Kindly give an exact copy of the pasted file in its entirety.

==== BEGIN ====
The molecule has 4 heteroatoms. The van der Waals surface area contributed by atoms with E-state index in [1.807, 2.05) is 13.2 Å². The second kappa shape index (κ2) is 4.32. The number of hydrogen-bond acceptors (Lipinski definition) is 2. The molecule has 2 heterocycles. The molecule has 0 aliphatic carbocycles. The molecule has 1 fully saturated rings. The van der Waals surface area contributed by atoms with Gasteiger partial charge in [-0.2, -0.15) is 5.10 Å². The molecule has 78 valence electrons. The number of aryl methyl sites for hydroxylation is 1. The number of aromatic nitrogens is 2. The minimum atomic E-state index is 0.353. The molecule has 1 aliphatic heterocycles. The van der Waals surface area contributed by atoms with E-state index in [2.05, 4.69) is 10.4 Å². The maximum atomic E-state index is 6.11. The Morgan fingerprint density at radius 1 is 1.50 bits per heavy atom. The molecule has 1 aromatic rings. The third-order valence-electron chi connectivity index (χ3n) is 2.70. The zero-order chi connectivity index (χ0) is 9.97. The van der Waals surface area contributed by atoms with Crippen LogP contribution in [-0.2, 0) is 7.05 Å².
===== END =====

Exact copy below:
The molecule has 4 heteroatoms. The van der Waals surface area contributed by atoms with E-state index in [1.807, 2.05) is 13.2 Å². The second kappa shape index (κ2) is 4.32. The number of hydrogen-bond acceptors (Lipinski definition) is 2. The molecule has 2 heterocycles. The molecule has 0 aliphatic carbocycles. The molecule has 1 fully saturated rings. The van der Waals surface area contributed by atoms with Gasteiger partial charge in [-0.2, -0.15) is 5.10 Å². The molecule has 78 valence electrons. The number of aryl methyl sites for hydroxylation is 1. The number of aromatic nitrogens is 2. The minimum atomic E-state index is 0.353. The molecule has 1 aliphatic heterocycles. The van der Waals surface area contributed by atoms with E-state index in [2.05, 4.69) is 10.4 Å². The maximum atomic E-state index is 6.11. The Morgan fingerprint density at radius 1 is 1.50 bits per heavy atom. The molecule has 1 aromatic rings. The third-order valence-electron chi connectivity index (χ3n) is 2.70. The zero-order chi connectivity index (χ0) is 9.97. The van der Waals surface area contributed by atoms with Crippen LogP contribution in [-0.2, 0) is 7.05 Å².